A Novel

Book - 2018
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In Northern Ireland during the Troubles of the 1970s, an unnamed narrator finds herself targeted by a high-ranking dissident known as Milkman.
Publisher: Minneapolis, Minnesota : Graywolf Press, [2018]
ISBN: 9781644450000
Branch Call Number: FICTION BURNS 2018
Characteristics: 352 pages ; 21 cm


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Tigard_SeanG May 06, 2019

With "Milkman," Anna Burns stands beside other great novelists of Ireland's Troubles such as J.G. Farrell and Thomas Flanagan.

May 06, 2019

Fascinating story about the “troubles” in Northern Ireland during the 1970s, written from the perspective of a determined teenage girl. Both interesting and unusual.

Apr 28, 2019

Man Booker Winner. This novel is set in the 1970s in Northern Ireland, but it could be any time, any place characterized by violence, patriarchy and an authoritarian or tribal culture. No names are used, which means it could be anywhere. The story is told by an 18 year old girl who "absents" herself from her environment. The almost stream of consciousness means that the reader becomes immersed in this world. Interesting and a worthy Booker winner.

Apr 25, 2019

Terrific feminist antiwar novel.

Apr 13, 2019

Difficult to read but clever and rather sucked me into it's craziness

Apr 02, 2019

Wonderful. Quirky, original, menacing, moving. A glimpse into the lives of communities affected by the Troubles in Ireland, and a moving testament to human endurance and coping.

Mar 26, 2019

I had more trouble with this book than any other I have finished. Many times I decided to stop reading, but I persisted. The author gives 'stream of consciousness' a bad name because it is so methodical. Each adjective in every sentence is either rephrased or repeated in at least 3 different ways. It's OCD behavior. It does pad the pages, but is a nightmare to read. I think it is to mask the slight story it hides.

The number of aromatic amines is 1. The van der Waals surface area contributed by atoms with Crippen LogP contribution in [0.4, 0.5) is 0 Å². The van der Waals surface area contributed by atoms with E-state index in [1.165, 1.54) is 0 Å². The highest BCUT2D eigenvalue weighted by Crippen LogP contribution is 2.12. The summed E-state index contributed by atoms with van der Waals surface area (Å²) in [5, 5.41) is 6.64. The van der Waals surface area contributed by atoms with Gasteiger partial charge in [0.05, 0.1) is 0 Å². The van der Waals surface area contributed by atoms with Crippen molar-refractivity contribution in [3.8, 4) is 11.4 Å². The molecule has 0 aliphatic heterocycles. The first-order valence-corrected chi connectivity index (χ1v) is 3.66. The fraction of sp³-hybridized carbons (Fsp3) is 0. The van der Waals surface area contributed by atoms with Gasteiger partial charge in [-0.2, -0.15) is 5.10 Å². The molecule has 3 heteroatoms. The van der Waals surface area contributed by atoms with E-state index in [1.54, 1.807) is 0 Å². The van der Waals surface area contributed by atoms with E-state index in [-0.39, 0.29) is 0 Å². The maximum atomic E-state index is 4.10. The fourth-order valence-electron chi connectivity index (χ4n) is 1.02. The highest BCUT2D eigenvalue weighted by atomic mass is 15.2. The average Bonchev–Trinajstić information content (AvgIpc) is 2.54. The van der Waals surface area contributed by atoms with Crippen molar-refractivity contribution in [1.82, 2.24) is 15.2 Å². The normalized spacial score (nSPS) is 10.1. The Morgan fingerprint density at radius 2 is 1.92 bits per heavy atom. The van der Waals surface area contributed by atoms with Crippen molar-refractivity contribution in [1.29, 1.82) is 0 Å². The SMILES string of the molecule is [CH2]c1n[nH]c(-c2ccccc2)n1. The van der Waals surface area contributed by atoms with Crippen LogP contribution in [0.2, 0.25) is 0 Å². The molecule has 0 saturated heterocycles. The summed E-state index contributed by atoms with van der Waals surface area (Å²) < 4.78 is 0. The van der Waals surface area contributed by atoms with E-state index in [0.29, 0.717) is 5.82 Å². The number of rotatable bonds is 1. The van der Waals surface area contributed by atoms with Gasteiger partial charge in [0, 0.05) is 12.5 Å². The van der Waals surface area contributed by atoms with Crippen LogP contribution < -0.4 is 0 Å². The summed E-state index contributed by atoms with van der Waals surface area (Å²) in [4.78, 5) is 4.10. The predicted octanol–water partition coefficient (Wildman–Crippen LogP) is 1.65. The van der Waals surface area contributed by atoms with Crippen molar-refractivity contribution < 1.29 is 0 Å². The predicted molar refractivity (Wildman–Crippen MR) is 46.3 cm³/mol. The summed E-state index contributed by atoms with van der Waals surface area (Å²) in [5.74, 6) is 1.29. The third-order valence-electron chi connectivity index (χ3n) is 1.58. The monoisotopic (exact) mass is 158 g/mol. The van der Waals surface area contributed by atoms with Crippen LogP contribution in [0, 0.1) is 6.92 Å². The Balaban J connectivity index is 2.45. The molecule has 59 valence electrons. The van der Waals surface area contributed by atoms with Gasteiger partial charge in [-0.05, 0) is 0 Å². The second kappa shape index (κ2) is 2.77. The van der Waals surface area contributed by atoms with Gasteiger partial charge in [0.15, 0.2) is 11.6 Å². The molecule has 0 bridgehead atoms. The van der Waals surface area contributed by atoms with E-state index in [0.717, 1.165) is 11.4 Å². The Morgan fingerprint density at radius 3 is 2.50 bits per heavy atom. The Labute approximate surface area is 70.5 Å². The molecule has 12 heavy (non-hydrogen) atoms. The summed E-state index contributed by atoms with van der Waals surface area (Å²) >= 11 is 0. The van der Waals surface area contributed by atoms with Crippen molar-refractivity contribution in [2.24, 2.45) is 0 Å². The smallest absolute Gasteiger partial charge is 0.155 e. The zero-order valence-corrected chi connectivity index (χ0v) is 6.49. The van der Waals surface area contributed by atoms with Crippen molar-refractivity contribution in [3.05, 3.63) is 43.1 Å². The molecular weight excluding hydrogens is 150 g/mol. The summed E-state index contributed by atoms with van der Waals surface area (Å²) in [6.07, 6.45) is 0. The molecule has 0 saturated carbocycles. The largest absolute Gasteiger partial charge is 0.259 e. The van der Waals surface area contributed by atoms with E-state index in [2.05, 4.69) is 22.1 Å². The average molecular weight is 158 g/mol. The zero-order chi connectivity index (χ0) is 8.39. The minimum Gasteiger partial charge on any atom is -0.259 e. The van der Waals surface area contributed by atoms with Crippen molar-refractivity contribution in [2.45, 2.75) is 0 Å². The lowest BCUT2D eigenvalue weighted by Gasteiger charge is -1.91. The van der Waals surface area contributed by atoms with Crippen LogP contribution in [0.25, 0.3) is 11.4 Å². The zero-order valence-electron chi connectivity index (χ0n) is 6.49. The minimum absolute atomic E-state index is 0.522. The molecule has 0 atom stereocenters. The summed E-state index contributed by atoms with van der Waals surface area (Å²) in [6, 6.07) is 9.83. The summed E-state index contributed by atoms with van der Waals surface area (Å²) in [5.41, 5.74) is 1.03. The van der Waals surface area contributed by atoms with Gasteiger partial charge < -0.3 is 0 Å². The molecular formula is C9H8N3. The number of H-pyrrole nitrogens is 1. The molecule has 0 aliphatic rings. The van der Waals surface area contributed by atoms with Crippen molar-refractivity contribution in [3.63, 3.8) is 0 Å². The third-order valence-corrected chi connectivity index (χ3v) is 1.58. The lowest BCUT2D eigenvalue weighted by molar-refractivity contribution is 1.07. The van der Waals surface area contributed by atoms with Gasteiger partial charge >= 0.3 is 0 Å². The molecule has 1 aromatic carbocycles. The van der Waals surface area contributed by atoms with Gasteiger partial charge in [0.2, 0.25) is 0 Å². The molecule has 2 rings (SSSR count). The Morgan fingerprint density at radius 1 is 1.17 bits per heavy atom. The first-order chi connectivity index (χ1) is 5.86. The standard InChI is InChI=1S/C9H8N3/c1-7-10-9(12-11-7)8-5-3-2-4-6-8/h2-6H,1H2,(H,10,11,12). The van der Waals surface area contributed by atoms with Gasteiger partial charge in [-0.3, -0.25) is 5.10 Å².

I say slight because the tale is simple and pops up only every so often, and ends with a whimper. What the novel does well is to expose the insidious nature of living in a closed society surrounded by oppression from the government to the paramilitary to the renouncers and even down to the hive mind of maintaining status quo by innuendo and gossip.

The Brits, in this case, are the cause of the Troubles, or the Sorrows. They picked this novel as a winner to expiate their guilt for their part in this tragedy. They didn't actually read the novel but chose it for the subject.

Mar 25, 2019

This is not a book to take away on vacation. It wasn't until page 189 that I began to understand the underlying themes. I was ready to put it aside and call my efforts to comprehend wasted time. Fortunately, I pressed on and how glad I am that I did. Northern Ireland in the 1970's (mostly) and its factions, bigotry, bloody past are not so much as narrated but ridiculed. The same is true for the particularly Irish form of masculine exploitation and disparagement of women. Burns writes with rage about these. Before warming up to Burns' style (before page 189), I wondered when the "humour" that was promised by a reviewer would appear. It does...but it's a black humour at times hard to digest (murdered dogs, rotting corpses of cats). I highly recommend Milkman but would warn the reader that it's a "serious" novel even if well worth the read for its portrayal of the Northern Irish psyche, attitudes and their influence on women.

Mar 13, 2019

The book made me laugh out loud, viscerally, and I might be considered ‘beyond the pale’ or I’d rather be in legion with “the real milkman”.
The historical backdrop is obviously important for the story. Aside from satirical political and religious implications, the human instincts and cultivated traits (spousal/familial relation, personal interaction, generation, aging, jealousy, community) ridiculed are what I savor the most.
It didn’t take me long to get over the reiterant fuss of making simple points, and to synchronize with the rap poetry for sheer bliss.
Recycled words and their derivative forms, achieved the strongest effect with the least spelling variants (naming names would add complexity, so eliminated, except for “Milkman” which is either his first or family name).
The book would, at least, delight the fans of Ulysses. It also reminds me of "Wu xiang jie" published in 2011, and better executed.

Mar 04, 2019


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